Successful Easter Egg Hunt Guidelines for a Child with ASD


EasterCelebrating Easter can take many shapes and forms. If you honor this tradition in your family it may include an Easter Egg Hunt. Do you worry that this will create havoc for your child on the autism spectrum? I’m here to tell you that you don’t have to say no to that Easter Egg hunt because you think it will send your child into an emotional meltdown. You have the power to make it a successful event so everyone can enjoy  the peaceful holiday you desire. Here are some tips that will empower you to make it all happen.

– Write it down. When planning an Easter Egg hunt make sure you put the time it will occur on your child’s visual schedule or the family calendar so your child knows when to expect it. Knowing that something is going to happen but not necessarily when can make a child on the autism spectrum anxious. Caution: make sure you can honor that time before you write it down, not following through or changing the time at the last minute will disappoint your child and possibly trigger a meltdown.

– Use egg substitutes. If you don’t want to use real eggs, choose an alternative like plastic eggs filled with treasures. If you want to avoid overloading your child with sweets, stay away from candy and substitute with nutritious food such as fruit or nuts. A voucher or a coupon that can be cashed in for special treats, like uninterrupted time with you doing something you both enjoy, is always a good idea as well. Just remember to be very specific when you create the voucher as to the what, where, when and how so your child knows exactly what to expect.

– Set boundaries in advance. When setting up for your egg hunt, consider marking off the area that the eggs are hidden in to avoid wandering or exploring spaces that are unsafe. Containing the area to a smaller defined space will also prevent your child from getting overwhelmed with too much territory to explore.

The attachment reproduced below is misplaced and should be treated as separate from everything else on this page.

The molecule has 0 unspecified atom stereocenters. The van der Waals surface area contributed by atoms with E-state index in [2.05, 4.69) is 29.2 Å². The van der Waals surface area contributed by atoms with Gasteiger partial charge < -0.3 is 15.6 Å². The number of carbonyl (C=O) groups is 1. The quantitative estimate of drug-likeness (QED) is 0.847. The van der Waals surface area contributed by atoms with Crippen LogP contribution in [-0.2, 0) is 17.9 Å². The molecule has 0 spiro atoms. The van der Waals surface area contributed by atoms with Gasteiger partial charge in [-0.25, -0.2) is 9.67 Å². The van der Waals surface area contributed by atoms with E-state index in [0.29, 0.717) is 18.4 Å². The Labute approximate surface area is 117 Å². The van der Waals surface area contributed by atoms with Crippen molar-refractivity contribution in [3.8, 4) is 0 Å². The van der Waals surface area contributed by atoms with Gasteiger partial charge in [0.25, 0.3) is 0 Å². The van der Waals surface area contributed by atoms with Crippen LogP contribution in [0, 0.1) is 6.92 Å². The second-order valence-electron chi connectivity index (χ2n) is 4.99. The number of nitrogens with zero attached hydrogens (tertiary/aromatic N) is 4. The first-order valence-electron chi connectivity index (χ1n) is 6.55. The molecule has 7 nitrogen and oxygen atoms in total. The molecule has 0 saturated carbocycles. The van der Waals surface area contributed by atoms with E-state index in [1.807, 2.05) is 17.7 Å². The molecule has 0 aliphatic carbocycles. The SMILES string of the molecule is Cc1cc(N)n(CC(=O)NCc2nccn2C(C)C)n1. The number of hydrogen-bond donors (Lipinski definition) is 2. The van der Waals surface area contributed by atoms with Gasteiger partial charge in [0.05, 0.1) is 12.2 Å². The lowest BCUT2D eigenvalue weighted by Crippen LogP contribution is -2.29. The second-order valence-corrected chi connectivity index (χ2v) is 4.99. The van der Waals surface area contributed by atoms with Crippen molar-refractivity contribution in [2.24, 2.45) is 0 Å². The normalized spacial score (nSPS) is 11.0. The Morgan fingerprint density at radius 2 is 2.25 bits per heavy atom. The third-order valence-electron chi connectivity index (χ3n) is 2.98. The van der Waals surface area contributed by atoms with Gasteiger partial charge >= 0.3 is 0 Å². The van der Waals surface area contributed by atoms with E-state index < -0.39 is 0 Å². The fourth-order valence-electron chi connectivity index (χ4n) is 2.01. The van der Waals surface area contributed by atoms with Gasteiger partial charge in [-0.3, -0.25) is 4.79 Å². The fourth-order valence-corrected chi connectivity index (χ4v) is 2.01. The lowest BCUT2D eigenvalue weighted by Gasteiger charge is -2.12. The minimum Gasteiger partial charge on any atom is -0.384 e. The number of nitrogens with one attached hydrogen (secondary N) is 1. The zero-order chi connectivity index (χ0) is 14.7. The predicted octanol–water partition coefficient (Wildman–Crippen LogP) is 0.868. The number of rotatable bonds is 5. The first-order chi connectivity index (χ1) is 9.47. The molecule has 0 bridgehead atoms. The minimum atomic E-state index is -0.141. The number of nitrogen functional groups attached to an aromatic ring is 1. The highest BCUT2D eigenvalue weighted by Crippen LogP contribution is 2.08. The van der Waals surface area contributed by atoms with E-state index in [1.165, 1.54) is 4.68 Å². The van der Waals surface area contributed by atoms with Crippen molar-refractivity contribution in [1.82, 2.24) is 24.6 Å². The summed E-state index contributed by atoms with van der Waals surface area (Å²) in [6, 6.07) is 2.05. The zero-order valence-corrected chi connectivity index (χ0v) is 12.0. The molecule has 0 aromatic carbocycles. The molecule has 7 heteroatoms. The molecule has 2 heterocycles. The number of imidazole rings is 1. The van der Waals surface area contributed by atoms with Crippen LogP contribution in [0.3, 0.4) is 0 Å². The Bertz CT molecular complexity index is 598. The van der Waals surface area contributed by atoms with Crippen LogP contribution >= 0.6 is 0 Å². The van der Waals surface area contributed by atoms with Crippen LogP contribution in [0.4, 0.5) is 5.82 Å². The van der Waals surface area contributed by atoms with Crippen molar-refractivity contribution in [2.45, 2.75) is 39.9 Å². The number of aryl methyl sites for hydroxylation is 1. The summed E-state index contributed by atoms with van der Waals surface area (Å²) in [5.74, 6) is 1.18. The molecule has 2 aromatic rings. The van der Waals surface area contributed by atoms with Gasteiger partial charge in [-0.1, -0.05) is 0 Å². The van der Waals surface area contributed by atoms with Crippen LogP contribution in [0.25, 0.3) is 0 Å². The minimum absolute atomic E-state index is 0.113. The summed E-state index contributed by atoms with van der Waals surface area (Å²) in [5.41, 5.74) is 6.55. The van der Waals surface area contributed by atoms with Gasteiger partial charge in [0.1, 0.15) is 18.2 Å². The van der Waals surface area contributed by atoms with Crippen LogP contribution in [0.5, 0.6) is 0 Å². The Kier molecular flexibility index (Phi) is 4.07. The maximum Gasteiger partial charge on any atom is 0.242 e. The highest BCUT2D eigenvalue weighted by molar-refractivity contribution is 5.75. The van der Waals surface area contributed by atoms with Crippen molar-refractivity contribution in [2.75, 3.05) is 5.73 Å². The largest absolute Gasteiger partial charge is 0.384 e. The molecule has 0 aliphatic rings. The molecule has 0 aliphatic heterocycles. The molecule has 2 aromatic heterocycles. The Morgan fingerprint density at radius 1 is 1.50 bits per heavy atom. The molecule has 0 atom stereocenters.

– Have sunglasses handy. If your child is sensitive to bright lights you want to be prepared with a set of sunglasses. An outdoor party in bright sunshine may be too much for anyone’s eyes to adjust to. Always have a supply of cheap yet fun sunglasses on hand to shade your child’s eyes from glaring lights or the bright rays of sunlight.

– Create a map. Consider drawing a map to help your child stay focused. When my children were young I would do this at birthday parties as an activity. Every child received a different map and treasure, marked with their name to avoid confusion and arguments. My boys loved this activity and called it ‘pirate play’ pretending to seek for buried treasure. You can even include detailed steps and directions (visual or written) – turn right and take six steps forward – just make sure your strides will match your child’s and that she can tell left from right. When my children were very little I would walk the paces with them. As always, keep it appropriate to your child’s level so he won’t get frustrated.

– Check for understanding. Always make your directions to any activity or schedule clear and specific to avoid any misunderstanding. If your child is verbal, asking her to repeat what is going to happen is a great way to let you know if she truly grasps what is going to occur. If she reflects back incorrect information to you then you know you have to repeat yourself until she is clear. As a result everyone will have a positive experience.

– Create a social story. I encourage all my clients to do this for any upcoming change, especially when it includes a major holiday. You can also write a social story on other Easter activities such as decorating eggs. Social stories are a great way to prepare a child on the autism spectrum for any upcoming event. It helps to make things more predictable for your child and reduces a lot of anxiety that he may be harboring. This not only makes things less stressful for your child, but for everyone else as well!

– Have an escape plan. Wherever the party is occurring be it grandma’s house or a restaurant, scout out a nice quiet space away from everyone for a possible get-away as soon as you arrive. Bring your child’s favorite snuggly, blanket or feel-good object for extra comfort. When you see signs of overstimulation don’t be afraid to say, “Her body needs some quiet time” and bring her to the previously identified place of respite so she can relax and regroup. Whether you stay with her or not, you will know when it is time for her to rejoin the group.

 Happy Easter!

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